"Work flow is extremely critical, so it's important for the surgeon to use the same steps every time," Josse said. "We want to reduce any variables. We train surgeons and their staff so there is a team approach and everyone knows their roles."
Josse says she has met patients whose lives were transformed as a result of the robotic-assisted surgery. It's given her tremendous joy and satisfaction to know she is helping to make a difference in patients' lives.
"If I had to have spine surgery, I would want to have this robotic-assisted surgery," she said.
Josse says her work to transform outcomes for both surgeons and patients is never ending. The key to her work ethic is to view all challenges as opportunities. In addition to product development, her team works on solutions to drive innovation to the U.S. and global markets, while meeting market price demands at the same time.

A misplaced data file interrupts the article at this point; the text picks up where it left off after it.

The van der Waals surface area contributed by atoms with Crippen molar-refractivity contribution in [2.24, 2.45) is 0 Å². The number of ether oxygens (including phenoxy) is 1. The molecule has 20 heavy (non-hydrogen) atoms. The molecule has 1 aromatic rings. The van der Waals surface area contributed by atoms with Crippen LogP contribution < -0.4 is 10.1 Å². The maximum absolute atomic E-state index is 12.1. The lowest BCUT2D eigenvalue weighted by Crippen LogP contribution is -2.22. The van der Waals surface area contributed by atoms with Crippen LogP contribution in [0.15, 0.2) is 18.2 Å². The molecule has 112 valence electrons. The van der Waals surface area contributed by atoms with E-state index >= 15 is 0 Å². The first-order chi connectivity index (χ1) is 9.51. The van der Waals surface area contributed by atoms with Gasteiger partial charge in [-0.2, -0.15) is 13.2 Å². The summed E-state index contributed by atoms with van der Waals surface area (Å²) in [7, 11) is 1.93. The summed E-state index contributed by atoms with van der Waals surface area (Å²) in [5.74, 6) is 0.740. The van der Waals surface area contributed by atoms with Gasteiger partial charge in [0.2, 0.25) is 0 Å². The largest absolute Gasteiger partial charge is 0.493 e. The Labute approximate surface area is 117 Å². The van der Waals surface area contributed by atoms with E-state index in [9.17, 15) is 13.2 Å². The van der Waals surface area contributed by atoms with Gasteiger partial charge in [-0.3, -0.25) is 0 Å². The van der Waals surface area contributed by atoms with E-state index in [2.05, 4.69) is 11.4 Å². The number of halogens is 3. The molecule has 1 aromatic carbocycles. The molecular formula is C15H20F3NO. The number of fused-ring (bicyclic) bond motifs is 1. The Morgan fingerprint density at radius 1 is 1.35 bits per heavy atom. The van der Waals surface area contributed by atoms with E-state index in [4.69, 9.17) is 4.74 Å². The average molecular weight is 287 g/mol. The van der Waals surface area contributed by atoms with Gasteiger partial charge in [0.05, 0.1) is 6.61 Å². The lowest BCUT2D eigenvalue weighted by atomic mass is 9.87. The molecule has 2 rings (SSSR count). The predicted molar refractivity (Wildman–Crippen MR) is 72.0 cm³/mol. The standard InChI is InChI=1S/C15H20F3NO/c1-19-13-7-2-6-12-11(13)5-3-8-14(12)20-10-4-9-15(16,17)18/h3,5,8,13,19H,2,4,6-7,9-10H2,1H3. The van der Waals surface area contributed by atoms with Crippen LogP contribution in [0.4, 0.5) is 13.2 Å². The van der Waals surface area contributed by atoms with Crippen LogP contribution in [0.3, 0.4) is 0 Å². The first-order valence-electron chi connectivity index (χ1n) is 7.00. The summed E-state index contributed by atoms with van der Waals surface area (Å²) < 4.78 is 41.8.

Josse says the future of robotic-assisted spine surgery with navigation will involve soft tissues in the spine. For instance, surgeons will be able to replace collapsed discs in the spine with robotic-assisted surgery in the future.
Josse moved to Memphis in 2016. She says Memphis is a friendly city with a strong sense of community. She enjoys traveling to see her siblings, who live in different locations across the globe. She spends her spare time with her two children, ages 6 and 11, playing board games and attending art shows and school plays.